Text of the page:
Zhou Jie, 33, is busy with her duties as a gastroenterologist at Shanghai Ruijin Hospital. But the young doctor has another life, one that has earned her fame and fulfillment of a different type.
Amateur photography, which started as a hobby for the young Shanghainese professional, has earned her a following on the web, and she is working on her second book. She has a talented eye for bringing out the beauty of China’s landscapes.
Zhou has tens of thousands of fans on Weibo (ID: @青筒Jane), the popular microblogging website.
Her first book, “Jiang Nan,” (Southern Area of Yangtze River) published in October 2012, was a book of her photography in which she shared her observations of life in the southern area of Yangtze River.
Known as Qing Jian on the Internet, Zhou first caught the public’s attention in early 2012 when her photo series depicting 24 solar terms of the traditional Chinese calendar went viral online. Many described the photos as breathtakingly beautiful, but also seeming to contain stories.
The 24 solar terms, divided based on the position of the sun, were used by ancient Chinese to guide their farming activities.
In the picture she picked for Vernal Equinox (“春分”), a profusion of golden rape flowers stretches out like a body of water, set against the beautiful backdrop of old white walls and gray roof tiles. Vernal Equinox is known as the day in mid-spring when day and night are the same length. It falls in March each year.
The photograph was taken in Yancun Village in Wuyuan County, Jiangxi Province, where the blooms attract thousands of tourists and shutterbugs in early spring.
“I was once captivated by a Japanese website about the 24 solar terms and thought I’d made a version of my own, with cultural riches reflected in pure Chinese-style photos.” Zhou said. “The origin of solar terms represents traditional Chinese culture.”
The photo for Light Snow (“小雪”) was taken in Lingyin Temple in Hangzhou, which captured the first snowfall of 2011. Zhou said she set out for Hangzhou soon after she learned it had snowed. She climbed onto a fence to photograph the remaining snow on the roof.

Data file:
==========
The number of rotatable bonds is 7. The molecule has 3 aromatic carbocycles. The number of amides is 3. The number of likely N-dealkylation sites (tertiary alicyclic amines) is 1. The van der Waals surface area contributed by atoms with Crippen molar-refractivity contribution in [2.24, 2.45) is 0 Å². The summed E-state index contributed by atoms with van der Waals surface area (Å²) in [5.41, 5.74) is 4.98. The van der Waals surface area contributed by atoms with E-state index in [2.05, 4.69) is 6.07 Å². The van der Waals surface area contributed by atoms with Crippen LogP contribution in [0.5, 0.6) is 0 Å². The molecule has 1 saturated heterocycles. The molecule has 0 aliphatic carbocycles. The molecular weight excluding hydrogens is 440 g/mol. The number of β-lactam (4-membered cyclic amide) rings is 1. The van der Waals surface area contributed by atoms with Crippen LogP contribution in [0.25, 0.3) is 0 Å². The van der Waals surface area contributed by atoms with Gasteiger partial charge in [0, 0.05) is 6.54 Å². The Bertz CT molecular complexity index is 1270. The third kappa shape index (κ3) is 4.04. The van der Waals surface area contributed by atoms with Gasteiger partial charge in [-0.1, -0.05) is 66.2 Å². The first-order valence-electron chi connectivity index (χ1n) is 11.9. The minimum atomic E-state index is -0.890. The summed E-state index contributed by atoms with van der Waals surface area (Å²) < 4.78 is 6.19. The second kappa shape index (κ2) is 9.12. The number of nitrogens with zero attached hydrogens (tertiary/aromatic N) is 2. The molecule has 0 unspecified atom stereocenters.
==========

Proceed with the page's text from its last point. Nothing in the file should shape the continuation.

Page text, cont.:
Light Snow is the 19th solar term of the year and falls on November 22 to 23.
Six other photos from the series, including the Spring Begins (“立春”) and Summer Solstice (“夏至”), also were taken in Hangzhou, Zhou’s favorite city.
She said if she had to pick a place to retire, Hangzhou would be her top choice, for it’s an ideal place to live in seclusion surrounded with hills, lakes and forests.
Zhou said she took up photography about three years ago when she was in medical school and had some blocks of time to travel and take photos.
While private time can be a luxury, especially for a doctor, Zhou said she now makes photography part of her life.
“My schedule at work is periodic and whenever I am less buy, on weekends or public holidays, I’ll take my camera and hit the road,” she said.
Zhou has traveled through 11 provinces of China, including remote villages in the northeast, obscure counties on the Tibetan Plateau, and many other corners across the country.
The photo of Winter Solstice (“冬至”) was shot in northeastern Heilongjiang Province, where she found wooden houses covered in snow with smoke curling upward from the chimney.
“To take a photograph you are happy with can be time consuming,” Zhou said. “It takes only seconds to press the shutter, but sometimes I have to wait for hours for the element I want, be it the birds, people or a dog, to show up in the perfect way.”
She said she has been taken aback by the sensation her photography has caused. “But I never consider myself famous, and I am still living my life the way I always have,” Zhou said. “The one thing I feel grateful for is that I have gotten to know many friends in the circle of photography.”
Many have turned to Zhou for photography tips. But she said she never read tutorials online or in books.
“Cameras do matter, but not as much as people think. For me, it’s the idea and the inner love for natural beauty that make a good shot,” Zhou said. “The cameras I use most now are a Nikon D600 and a Sony NEX.”
The photos for the solar terms were all taken with a Nikon D90 with 18-70 and 55-200 lenses over two years.
Zhou lives with her parents and said they are supportive of her “second profession.”
Her photographs bring her extra income, which almost covers the cost of her travels. She also has been invited to take photographs and write articles for magazines and websites.
More of Zhou’s works can be found at www.douban.com/people/zhoujie221/photos, and are available on WeChat (ID:青筒).
Source: Shanghai Daily